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Old May 17, 2010, 3:36 PM   #1
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Default HS10 how do you shoot.....do you even use SRauto?

Hello there,
When i watched the pictures i took with my old camera ( minolta dimageZ1 3mp and10xzoom) on a 42inch hd flatscreen tv i knew it was time for a new camera.
What should the camera be able to do? Well take good pictures ofcourse, a powerfull zoom, and the ability to take some wonderfull pictures indoors as well . Some progamm modes would be fine and electronic viewfinder had to be equiped.
The HS10 does all of that, and even more. A dslr was never an option……i do not like carying lenses around.

Photography to me was like taking family pics and some holyday pics untill i came here. I find myself gazing at your pictures ……….and there is only one conclusion …..I AM LIGHTYEARS BEHIND . The choice of buying a fuji HS10 was made in the blink of an eye. After almost waiting a for month i finally got my HS10.

Ive been playing around for a few days now and i wonder….do you even use the SRauto mode?
Or the sp1/sp2 mode and then go for portrait, night, sports and so on, or do you go for the more advanced settings like S A M C on the command dial?
Ive already started reading on photography and then i realised what would really help me a lot……the shots you take…..could you give some more info like what program mode you use, if you use a tripod, and if you use the, to me, more advanced settings like S A and M.

I know you all probably have years of practice and i do realize i will not be able to deliver the stuff you do inhere for quite a while......perfection takes practice, yet your info could give me a tremendous boost in the right direction.
So please forgive my ignorance when i take a look at the pictures you took and place a comment asking how you did it.

Please remember i am a noob taking his first steps…….so walk slowely.
M
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Old May 17, 2010, 3:42 PM   #2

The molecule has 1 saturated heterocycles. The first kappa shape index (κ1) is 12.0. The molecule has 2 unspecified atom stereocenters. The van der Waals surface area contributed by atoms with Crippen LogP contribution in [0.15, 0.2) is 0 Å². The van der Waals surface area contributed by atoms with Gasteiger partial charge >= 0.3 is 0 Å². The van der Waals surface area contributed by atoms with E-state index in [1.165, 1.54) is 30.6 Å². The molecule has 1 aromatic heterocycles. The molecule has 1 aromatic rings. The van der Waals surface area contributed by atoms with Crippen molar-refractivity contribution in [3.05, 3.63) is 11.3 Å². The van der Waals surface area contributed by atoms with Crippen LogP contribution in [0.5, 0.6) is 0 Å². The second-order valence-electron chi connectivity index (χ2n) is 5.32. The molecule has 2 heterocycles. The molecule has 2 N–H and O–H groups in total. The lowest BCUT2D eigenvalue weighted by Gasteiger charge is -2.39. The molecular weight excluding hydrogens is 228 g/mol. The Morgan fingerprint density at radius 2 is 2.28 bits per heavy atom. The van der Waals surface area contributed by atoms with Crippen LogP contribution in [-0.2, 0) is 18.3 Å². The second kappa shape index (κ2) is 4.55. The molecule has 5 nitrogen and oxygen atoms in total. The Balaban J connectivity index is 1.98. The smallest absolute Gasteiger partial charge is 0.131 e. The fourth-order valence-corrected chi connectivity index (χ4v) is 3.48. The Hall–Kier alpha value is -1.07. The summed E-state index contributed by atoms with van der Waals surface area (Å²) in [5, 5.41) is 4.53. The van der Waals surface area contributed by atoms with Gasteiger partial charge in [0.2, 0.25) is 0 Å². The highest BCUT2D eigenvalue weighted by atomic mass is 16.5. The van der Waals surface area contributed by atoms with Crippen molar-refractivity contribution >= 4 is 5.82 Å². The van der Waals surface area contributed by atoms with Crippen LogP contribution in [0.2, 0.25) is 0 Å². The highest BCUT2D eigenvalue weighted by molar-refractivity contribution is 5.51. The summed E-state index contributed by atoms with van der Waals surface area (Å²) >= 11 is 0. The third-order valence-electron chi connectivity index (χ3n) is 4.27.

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Just for starters, if the mode has "Auto" in it, most folks here don't (or rarely) use it.

A couple of great books for starters:

"The Digital Photography Book" - Vol 1 & 2 - by Scott Kelby. A crash course into photography.

"Understanding Exposure" - by Bryan Peterson. A little more tech but still easy to understand.

I've only been "seriously" shooting for a little over 3 years and I can only speak for me but, I use a tripod 40% of the time (100% for studio images). My "freehand" shots are almost ALWAYS braced/supported in someway unless otherwise noted. I shoot mainly in "Manual" but sometimes in "Aperture". I use the burst modes on occasion for bird images.

Congrats on your purchase! Looking forward to seeing some stunning images from it.
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Old May 17, 2010, 5:58 PM   #3
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Mr. Gjtoth,

I was curious on what are the best settings for taking portrait pics on this camera? You have any good hints for me?

Thank you
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Old May 17, 2010, 8:35 PM   #4
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Quote:
Originally Posted by conradcjc View Post
Mr. Gjtoth,

I was curious on what are the best settings for taking portrait pics on this camera? You have any good hints for me?

Thank you
That is one area that falls outside of what I shoot. I'm TERRIBLE when it comes to people shots. If I get a good one it's pure luck. However, I would use Manual mode with an external flash (probably bounced) and definitely a tripod.

Sorry.
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Last edited by gjtoth; May 17, 2010 at 8:37 PM.
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Old May 17, 2010, 10:01 PM   #5
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Default Good choice, your HS10

Quote:
Originally Posted by Insomniac68 View Post
Hello there,
When i watched the pictures i took with my old camera ( minolta dimageZ1 3mp and10xzoom) on a 42inch hd flatscreen tv i knew it was time for a new camera.
What should the camera be able to do? Well take good pictures ofcourse, a powerfull zoom, and the ability to take some wonderfull pictures indoors as well . Some progamm modes would be fine and electronic viewfinder had to be equiped.
The HS10 does all of that, and even more. A dslr was never an option……i do not like carying lenses around.

Photography to me was like taking family pics and some holyday pics untill i came here. I find myself gazing at your pictures ……….and there is only one conclusion …..I AM LIGHTYEARS BEHIND . The choice of buying a fuji HS10 was made in the blink of an eye. After almost waiting a for month i finally got my HS10.

Ive been playing around for a few days now and i wonder….do you even use the SRauto mode?
Or the sp1/sp2 mode and then go for portrait, night, sports and so on, or do you go for the more advanced settings like S A M C on the command dial?
Ive already started reading on photography and then i realised what would really help me a lot……the shots you take…..could you give some more info like what program mode you use, if you use a tripod, and if you use the, to me, more advanced settings like S A and M.

I know you all probably have years of practice and i do realize i will not be able to deliver the stuff you do inhere for quite a while......perfection takes practice, yet your info could give me a tremendous boost in the right direction.
So please forgive my ignorance when i take a look at the pictures you took and place a comment asking how you did it.

Please remember i am a noob taking his first steps…….so walk slowely.
M